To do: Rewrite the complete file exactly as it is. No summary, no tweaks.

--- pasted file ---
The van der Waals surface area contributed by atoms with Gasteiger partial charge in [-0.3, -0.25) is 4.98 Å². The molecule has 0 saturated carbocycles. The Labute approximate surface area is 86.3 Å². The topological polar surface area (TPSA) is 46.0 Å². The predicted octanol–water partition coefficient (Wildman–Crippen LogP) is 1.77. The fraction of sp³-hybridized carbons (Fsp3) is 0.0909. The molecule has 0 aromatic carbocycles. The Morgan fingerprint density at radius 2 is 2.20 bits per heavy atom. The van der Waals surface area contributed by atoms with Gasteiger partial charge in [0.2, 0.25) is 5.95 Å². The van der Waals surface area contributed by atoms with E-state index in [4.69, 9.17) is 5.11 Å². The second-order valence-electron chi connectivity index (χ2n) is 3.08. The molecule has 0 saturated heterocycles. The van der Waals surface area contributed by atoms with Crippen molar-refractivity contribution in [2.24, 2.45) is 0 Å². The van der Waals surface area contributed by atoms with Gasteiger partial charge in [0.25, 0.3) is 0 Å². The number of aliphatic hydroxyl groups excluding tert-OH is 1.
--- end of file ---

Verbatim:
The van der Waals surface area contributed by atoms with Gasteiger partial charge in [-0.3, -0.25) is 4.98 Å². The molecule has 0 saturated carbocycles. The Labute approximate surface area is 86.3 Å². The topological polar surface area (TPSA) is 46.0 Å². The predicted octanol–water partition coefficient (Wildman–Crippen LogP) is 1.77. The fraction of sp³-hybridized carbons (Fsp3) is 0.0909. The molecule has 0 aromatic carbocycles. The Morgan fingerprint density at radius 2 is 2.20 bits per heavy atom. The van der Waals surface area contributed by atoms with Gasteiger partial charge in [0.2, 0.25) is 5.95 Å². The van der Waals surface area contributed by atoms with E-state index in [4.69, 9.17) is 5.11 Å². The second-order valence-electron chi connectivity index (χ2n) is 3.08. The molecule has 0 saturated heterocycles. The van der Waals surface area contributed by atoms with Crippen molar-refractivity contribution in [2.24, 2.45) is 0 Å². The van der Waals surface area contributed by atoms with Gasteiger partial charge in [0.25, 0.3) is 0 Å². The number of aliphatic hydroxyl groups excluding tert-OH is 1.